There seems to be a disconnect between the initial model (which is somewhat following what a Saxon churl would be doing in the 8th century or whatever) and the time period you selected.

    It really all comes down to the type of plow as to how much land is actually usable by one family. (Father working fields, children almost exclusively spending their time gathering firewood, mother grinding barley into flour and making bread, tending children, etc.)

    Wasn't until near the end of the medieval period that crop rotation came in, too, and you needed much more land per farmer, but had higher yields...

    So if the local plow technology allows you to plow 15% more land, and specialists don't need oxen and other farm animals, 3 families can suddenly provide about enough of a surplus to provide for a specialist (smith or whatever) and his family. A 50% increase over a scratch plow and each family can support one extra non-farming family.

    Crop rotation, better mutations of the crop also make a difference, and are also kind of dependent on location.
    Last edited by kc0bbq; 2011-01-26 at 06:42 PM.

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    Default Re: Farming simulation, input needed

    If your looking to model, here's a few thoughts.

    First off, Rot. If you are assuming 1-2 crop cycles per year then that is a really long time to store that flour. I'm no expert, but I'd guess a bunch was/could be lost to rot, spoilage, or pests. Perhaps have a spoilage percentage per month per kg.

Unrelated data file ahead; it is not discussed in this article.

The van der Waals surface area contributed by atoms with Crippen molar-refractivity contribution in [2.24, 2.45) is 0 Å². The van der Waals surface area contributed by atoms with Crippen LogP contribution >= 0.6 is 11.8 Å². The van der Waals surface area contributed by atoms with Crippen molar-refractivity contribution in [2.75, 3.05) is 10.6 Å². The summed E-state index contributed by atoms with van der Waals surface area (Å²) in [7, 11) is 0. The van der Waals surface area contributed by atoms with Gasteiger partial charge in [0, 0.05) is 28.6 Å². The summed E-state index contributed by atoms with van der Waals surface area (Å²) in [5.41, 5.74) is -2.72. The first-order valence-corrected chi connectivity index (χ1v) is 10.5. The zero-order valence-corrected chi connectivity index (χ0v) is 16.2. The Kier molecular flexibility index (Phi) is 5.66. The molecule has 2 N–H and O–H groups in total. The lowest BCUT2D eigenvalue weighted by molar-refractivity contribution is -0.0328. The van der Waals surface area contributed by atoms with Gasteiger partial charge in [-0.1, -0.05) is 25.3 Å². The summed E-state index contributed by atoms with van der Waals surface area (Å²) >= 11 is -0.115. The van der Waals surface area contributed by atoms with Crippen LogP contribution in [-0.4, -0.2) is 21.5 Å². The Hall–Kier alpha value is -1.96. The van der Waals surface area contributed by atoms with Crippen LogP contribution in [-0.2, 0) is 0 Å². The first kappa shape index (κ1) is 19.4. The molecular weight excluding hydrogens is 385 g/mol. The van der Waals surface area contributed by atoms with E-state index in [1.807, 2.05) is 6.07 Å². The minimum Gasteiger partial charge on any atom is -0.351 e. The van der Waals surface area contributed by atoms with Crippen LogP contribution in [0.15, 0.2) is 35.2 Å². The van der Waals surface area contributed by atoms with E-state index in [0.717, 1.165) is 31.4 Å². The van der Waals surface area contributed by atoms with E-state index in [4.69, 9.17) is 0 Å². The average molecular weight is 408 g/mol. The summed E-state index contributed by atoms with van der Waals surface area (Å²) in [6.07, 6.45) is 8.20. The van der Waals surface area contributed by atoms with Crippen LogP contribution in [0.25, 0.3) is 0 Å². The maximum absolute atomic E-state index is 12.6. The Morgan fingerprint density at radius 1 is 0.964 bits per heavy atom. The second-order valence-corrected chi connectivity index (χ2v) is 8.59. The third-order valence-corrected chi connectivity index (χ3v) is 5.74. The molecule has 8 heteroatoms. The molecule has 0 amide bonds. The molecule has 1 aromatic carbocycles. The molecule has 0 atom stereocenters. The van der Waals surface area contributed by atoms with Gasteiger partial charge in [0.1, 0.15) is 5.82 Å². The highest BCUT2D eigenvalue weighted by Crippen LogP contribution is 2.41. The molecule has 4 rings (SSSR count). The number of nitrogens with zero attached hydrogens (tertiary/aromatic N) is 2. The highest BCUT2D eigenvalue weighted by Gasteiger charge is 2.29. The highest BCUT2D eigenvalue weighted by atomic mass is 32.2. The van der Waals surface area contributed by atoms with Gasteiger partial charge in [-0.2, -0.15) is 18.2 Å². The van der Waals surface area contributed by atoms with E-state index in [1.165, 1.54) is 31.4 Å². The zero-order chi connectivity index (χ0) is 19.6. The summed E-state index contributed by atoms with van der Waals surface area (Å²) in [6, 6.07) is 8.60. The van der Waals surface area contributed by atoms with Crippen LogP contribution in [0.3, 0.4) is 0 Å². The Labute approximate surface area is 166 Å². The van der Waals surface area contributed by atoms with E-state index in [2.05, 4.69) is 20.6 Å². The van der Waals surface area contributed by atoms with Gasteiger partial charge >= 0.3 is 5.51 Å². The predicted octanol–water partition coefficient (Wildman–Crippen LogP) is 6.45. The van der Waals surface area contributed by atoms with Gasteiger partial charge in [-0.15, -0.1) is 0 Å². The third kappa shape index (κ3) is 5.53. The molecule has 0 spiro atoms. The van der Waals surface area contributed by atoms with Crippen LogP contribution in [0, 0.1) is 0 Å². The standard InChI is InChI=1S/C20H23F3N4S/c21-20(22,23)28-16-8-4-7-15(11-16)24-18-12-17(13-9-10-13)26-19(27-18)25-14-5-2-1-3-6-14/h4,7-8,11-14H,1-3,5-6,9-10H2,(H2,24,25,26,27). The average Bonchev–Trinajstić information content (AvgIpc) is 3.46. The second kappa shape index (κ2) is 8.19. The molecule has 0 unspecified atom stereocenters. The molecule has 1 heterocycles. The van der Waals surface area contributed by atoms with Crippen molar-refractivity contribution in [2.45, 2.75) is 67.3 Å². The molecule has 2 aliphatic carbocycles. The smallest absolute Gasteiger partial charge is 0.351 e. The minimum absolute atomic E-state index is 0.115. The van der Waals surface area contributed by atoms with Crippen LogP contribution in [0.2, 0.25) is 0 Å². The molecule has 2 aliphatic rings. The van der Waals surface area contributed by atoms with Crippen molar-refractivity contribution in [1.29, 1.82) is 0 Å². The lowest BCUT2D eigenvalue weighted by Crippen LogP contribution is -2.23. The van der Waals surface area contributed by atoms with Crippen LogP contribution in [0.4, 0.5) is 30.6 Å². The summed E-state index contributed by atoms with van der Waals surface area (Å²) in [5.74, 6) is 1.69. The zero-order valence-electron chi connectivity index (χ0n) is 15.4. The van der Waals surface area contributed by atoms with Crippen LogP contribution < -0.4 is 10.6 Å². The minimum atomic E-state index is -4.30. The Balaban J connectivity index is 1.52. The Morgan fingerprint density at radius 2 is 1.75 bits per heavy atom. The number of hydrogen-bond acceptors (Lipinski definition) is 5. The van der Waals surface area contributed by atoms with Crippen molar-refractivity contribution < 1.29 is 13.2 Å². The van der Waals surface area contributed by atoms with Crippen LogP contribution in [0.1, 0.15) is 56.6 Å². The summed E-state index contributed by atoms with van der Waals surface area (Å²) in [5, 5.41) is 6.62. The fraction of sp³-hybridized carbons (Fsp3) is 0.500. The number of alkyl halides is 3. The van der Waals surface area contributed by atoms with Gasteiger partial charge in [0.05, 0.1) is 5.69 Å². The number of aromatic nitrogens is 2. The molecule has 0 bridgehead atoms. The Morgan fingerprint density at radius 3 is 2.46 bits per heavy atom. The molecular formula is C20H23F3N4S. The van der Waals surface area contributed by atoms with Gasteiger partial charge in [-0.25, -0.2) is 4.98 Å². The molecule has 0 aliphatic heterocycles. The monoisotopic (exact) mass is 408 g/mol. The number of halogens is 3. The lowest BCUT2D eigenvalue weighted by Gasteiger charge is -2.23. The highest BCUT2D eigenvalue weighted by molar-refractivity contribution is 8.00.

Second, I think your calories counts are estimated based on modern food guides. Again (totally a uneducated assumption) but I'm guessing the average dirt farmed would go a whole lot of days without the recomended amount. Perhaps find the minimum calories for survival and go with those.

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    Default Re: Farming simulation, input needed

    Quote Originally Posted by Benejeseret View Post
    Second, I think your calories counts are estimated based on modern food guides. Again (totally a uneducated assumption) but I'm guessing the average dirt farmed would go a whole lot of days without the recomended amount. Perhaps find the minimum calories for survival and go with those.
    Given that the average dirt farmer was doing farming, which can be pretty hard labor, 2000 calories is actually too low. A physical laborer burns more like 3k-4k a day.

    2000 is probably a reasonable average, to account for the malnourished but less active winter months, and the hearty but exhausting summer months.
    Last edited by Erom; 2011-01-26 at 08:25 PM.

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    Quote Originally Posted by Benejeseret View Post
    First off, Rot. If you are assuming 1-2 crop cycles per year then that is a really long time to store that flour. I'm no expert, but I'd guess a bunch was/could be lost to rot, spoilage, or pests. Perhaps have a spoilage percentage per month per kg.
    Flour only lasts 6 months but wheat & etc. can last for millenia in dry regions, as long as it is carefully sealed against insects. Using clay jars for example, stored in granaries. It takes moisture to rot. In less dry climates grain can't be stored as long, but such regions might import it from desert regions in times of famine. This is why tracking things like this is cool IMO; they add opportunities for plot hooks and give more meaning to the cliché caravan escorts.
    Last edited by ericgrau; 2011-01-26 at 08:56 PM.